Computer reading programs are not likely to replace real teachers anytime soon. Unless, cities and states continue to pay and treat teachers so poorly that there are no more real people left teaching. I hope this is not the case since teachers are less likely to be fooled by 6 year olds.
At school she is signed up for an online reading program. The kids need to read a passage in a certain amount of time and then answer questions about what they read. If the child meets the computer's demands, the kids get some tickets which they can then use to buy electronic "prizes" to decorate their online clubhouse. Like a 1000 ticket rocket or a 400 ticket goldfish. If they pass one story, they go on to the next and the next and the next.
At first this was fun. I'd sit with my daughter while she read. The computer asked her to "whisper read" meaning read to herself. So she did. And then she'd answer the questions. All was going along well, meaning she was zipping though the stories and collecting the tickets. Then I asked her to read out loud. Turns out she was getting a number of words wrong, but could understand the passage well enough to answer the questions right. Milwaukee, milk basket, who cares.
Then there was the problem of timing. The computer didn't like if you read too slow or too fast. Read too fast and the computer would, basically, call you a liar for claiming you could read so fast. Read too slow and the computer would say, too slow, do it again. On her own she figured out she could read it any which way she wanted on the first go around. Then on the second go, she'd count. She wouldn't read it again but she'd sit with it and somehow she determined how many seconds would make the computer happy. She'd then make the computer happy and clock in the tickets.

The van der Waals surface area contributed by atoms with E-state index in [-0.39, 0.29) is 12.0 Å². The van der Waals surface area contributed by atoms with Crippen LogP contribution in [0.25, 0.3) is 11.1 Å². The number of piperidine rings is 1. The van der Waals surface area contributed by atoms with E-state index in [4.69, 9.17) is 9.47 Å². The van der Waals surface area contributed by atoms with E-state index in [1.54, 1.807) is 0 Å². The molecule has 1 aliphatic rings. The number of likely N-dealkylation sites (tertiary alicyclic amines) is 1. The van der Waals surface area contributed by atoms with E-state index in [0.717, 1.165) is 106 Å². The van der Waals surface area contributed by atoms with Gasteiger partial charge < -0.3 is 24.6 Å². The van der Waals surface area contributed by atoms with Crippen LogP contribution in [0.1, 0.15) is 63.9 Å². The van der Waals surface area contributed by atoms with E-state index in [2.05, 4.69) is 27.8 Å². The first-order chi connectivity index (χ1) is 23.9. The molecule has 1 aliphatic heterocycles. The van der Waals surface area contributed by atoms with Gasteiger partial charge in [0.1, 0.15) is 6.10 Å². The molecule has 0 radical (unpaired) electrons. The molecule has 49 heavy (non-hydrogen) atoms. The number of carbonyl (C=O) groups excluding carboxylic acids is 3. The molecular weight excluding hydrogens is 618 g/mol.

Never miss a local story.
Now I knew this but the computer didn't. But it didn't care. If the multiple choice answer was "A" and she got "A". She was a brilliant reader. Being a "brilliant" reader she got enough tickets to buy what she wanted for her online clubhouse. All too soon she saw that the prizes were absolutely boring. Click on the rocket and it goes up! Click on the flag and it waves! She may have become a "better" reader that week but she wasn't learning to love to read.
Maybe one day, computers will be able to listen to students read and be gently correcting and encouraging at all the rights times, fostering betterment and love.
That computer will be plain creepy and weird. When a computer says "Good for you" it lacks sincerity.
Has she become a better reader? Who knows. I make her read to me out of real books almost everyday. She also reads menus and the warning signs at the zoo. Personally, I don't care how she learns to read as long as she doesn't order chicken when she's looking for chowder and can correctly read the word "venomous."